10 October 2011

Teachers know best...

It's finally Autumn here in Roma. The leaves are changing and falling and crunching and the air has taken on that golden glow. There's a breeze that can only be described as crisp and everyone is sneezing. Yes, Fall is finally here.

It's a wonderful break from the heat - just a week ago if you were to spend all day walking around Roma you'd end your day gross - drenched in sweat  and smelly. With the season change though you can now wander around all day and still be fit for polite society in the evening.

I missed an on-site class a few weeks ago (I got lost) and needed to go to all the places. The location was the Aventine Hill. This now elegant residential neighborhood was orginally the southernmost of the Seven Hills of Roma. It is home to several beautiful churchs (which you cannot take pictures in): Santa Sabina, San Alessio, and San Anselmo.

My intinerary included the churches but also several other hidden treasures. The first was Il Giardino degli Aranci, the Garden of Oranges. Saint Dominic is credited with the planting of the first orange tree and it is said that Saint Catherine of Sienna made candied oranges for the pope using fruit from the garden. The garden sits just next to Santa Sabina which provides a lovely backdrop for the trees (which currently had no ripe fruit). The piece de resistance is the view though. From the ovverlook you can see all of Trastevere, San Pietro, and all the way over to Il Vittorio. It is one of the most serene places I have been yet.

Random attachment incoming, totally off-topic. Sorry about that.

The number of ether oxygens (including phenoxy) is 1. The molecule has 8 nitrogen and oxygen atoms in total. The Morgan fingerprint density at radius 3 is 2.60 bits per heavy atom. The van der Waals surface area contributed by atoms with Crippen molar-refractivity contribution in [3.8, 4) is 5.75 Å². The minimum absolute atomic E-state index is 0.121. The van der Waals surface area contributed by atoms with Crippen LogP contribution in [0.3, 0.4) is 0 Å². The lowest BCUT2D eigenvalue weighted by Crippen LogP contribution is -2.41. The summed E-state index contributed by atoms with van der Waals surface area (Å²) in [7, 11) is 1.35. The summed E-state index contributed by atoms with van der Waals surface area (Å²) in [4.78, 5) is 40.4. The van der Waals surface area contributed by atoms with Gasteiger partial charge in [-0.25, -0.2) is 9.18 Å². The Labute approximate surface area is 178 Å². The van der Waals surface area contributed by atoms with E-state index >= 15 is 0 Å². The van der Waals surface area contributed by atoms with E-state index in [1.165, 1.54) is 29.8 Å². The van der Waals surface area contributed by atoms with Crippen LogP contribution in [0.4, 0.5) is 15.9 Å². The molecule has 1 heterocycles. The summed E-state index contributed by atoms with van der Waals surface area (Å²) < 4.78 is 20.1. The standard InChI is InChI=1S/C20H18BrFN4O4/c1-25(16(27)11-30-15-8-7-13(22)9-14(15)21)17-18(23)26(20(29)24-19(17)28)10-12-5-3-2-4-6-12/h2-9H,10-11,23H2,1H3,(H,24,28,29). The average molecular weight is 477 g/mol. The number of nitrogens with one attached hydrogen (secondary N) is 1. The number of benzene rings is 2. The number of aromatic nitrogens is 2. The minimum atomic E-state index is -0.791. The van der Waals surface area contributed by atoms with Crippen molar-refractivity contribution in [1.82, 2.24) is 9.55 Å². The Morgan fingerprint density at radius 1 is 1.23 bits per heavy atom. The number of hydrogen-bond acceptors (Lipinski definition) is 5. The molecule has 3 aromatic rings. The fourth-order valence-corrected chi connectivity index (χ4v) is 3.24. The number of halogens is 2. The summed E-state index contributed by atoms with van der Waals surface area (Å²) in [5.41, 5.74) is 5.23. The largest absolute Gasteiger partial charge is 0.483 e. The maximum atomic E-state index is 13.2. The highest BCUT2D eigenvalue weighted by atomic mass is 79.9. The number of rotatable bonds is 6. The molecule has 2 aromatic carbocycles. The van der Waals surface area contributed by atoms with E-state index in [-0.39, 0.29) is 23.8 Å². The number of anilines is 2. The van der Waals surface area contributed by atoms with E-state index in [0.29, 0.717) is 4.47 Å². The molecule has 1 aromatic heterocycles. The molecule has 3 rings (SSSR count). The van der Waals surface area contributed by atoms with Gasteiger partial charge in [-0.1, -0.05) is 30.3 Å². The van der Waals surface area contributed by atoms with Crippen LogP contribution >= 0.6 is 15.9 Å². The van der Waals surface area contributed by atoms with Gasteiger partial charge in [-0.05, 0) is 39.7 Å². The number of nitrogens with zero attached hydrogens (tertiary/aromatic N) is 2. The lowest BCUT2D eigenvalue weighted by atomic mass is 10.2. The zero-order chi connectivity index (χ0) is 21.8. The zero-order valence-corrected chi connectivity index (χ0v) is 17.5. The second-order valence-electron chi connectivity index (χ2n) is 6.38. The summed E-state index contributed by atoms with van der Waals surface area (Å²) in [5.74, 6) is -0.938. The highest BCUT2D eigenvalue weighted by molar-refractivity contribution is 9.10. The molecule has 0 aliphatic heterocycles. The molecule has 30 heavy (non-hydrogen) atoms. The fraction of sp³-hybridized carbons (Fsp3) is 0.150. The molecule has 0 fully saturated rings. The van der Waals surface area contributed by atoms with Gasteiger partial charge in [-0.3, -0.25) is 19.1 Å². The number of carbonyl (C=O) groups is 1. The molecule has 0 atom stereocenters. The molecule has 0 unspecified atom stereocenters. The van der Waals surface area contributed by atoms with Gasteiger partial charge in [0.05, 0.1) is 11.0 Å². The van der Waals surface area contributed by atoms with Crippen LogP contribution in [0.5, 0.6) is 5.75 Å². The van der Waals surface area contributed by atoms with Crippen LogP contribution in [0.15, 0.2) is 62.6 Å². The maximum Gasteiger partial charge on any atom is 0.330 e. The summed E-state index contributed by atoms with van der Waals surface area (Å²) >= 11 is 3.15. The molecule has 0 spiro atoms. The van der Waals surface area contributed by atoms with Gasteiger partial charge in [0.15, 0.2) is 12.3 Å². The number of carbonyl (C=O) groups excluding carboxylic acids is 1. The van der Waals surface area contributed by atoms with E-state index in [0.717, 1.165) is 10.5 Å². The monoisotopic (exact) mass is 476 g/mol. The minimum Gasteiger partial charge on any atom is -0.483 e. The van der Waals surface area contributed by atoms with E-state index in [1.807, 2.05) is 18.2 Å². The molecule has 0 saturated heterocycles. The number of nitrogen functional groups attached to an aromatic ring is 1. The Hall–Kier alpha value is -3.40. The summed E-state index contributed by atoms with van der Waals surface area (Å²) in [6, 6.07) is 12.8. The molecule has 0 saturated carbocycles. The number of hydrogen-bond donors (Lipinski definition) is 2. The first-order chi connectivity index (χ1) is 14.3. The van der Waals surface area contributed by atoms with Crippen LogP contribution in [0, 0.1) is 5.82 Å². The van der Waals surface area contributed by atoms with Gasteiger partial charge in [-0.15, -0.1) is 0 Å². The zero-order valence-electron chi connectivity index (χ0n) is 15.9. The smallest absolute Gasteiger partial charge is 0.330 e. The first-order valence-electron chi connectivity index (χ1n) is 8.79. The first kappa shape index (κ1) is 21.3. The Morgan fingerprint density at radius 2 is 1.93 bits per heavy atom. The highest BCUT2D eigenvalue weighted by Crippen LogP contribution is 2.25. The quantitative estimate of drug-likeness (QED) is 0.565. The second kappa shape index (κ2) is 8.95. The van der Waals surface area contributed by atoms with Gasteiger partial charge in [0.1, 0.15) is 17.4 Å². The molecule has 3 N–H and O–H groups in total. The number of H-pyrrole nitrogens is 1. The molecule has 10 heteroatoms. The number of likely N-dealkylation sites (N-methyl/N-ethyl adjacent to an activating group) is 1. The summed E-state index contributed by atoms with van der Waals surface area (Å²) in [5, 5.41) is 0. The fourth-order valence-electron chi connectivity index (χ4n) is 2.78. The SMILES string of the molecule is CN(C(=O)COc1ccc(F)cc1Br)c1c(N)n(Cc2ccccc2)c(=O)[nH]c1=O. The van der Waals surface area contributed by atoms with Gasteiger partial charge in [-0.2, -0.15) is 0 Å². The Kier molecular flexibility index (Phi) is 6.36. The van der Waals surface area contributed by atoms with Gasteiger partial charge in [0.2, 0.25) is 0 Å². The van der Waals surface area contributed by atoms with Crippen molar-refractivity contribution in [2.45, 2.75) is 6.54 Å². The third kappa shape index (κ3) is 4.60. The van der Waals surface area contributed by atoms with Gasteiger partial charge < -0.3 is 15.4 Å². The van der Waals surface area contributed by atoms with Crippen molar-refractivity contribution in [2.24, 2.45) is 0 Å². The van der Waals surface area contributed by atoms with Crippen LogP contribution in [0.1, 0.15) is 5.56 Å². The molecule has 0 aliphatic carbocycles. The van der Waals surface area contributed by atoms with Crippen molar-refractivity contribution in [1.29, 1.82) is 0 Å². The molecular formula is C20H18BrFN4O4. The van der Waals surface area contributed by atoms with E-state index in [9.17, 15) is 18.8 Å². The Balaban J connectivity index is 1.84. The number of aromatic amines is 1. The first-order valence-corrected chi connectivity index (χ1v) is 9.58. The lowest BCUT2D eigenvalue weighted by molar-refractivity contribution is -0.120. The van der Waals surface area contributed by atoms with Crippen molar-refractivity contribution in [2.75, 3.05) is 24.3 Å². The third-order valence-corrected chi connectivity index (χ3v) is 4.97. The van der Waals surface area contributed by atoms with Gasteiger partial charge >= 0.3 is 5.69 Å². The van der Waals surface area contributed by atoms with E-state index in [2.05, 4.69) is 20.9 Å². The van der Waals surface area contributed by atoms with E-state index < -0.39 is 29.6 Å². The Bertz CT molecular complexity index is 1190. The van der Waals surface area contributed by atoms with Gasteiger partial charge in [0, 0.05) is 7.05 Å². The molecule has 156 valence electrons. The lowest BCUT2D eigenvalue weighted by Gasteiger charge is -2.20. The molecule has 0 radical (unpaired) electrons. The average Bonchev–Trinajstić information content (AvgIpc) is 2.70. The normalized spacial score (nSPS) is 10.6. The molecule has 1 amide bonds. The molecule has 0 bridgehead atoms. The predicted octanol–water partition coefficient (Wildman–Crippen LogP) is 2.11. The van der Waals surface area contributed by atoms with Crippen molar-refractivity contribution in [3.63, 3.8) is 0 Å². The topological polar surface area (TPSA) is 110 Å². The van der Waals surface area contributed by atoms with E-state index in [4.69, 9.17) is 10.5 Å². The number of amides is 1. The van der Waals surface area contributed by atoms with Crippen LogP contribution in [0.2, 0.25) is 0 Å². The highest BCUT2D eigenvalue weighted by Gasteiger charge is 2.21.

Next came San Alessio which was actually closed for siesta. Siesta is the time in the middle of the day, usually from about 1:00 or 1:30 to 3:30 or 4:00PM when businesses close for lunch and such. This was the first time I'd found a church closed though.

Moving down the street I came to La Piazza dei Cavalieri di Malta. the Knights of Malta have a supposedly beautiful garden here - but it requires an appointment to view. What you can see though, is St. Peter's - through a keyhole. My jaw dropped when I bent down to look through the keyhole of door number three. St. Peter's is perfectly framed by an avenue of bushes that arch together. Bellisima.

Finally I came to San Anselmo, a  relatively plain and beautiful church that is also home to a Benedictine Friary. This is quite possibly my current favorite church in Rome. It is more plain than most yet it boasts two exquisite mosaics, as well as a mosiac floor. The walls are white stucco but my favorite part was the ceiling. No frescoes, no carvings - just simply the most beautiful dark wood.

On-site classes have so far provided the some of the most rewarding directed wandering in Roma. Aventine Hill is by far one of my favorite places. And I doubt I would have discovered it without the help of my professor.

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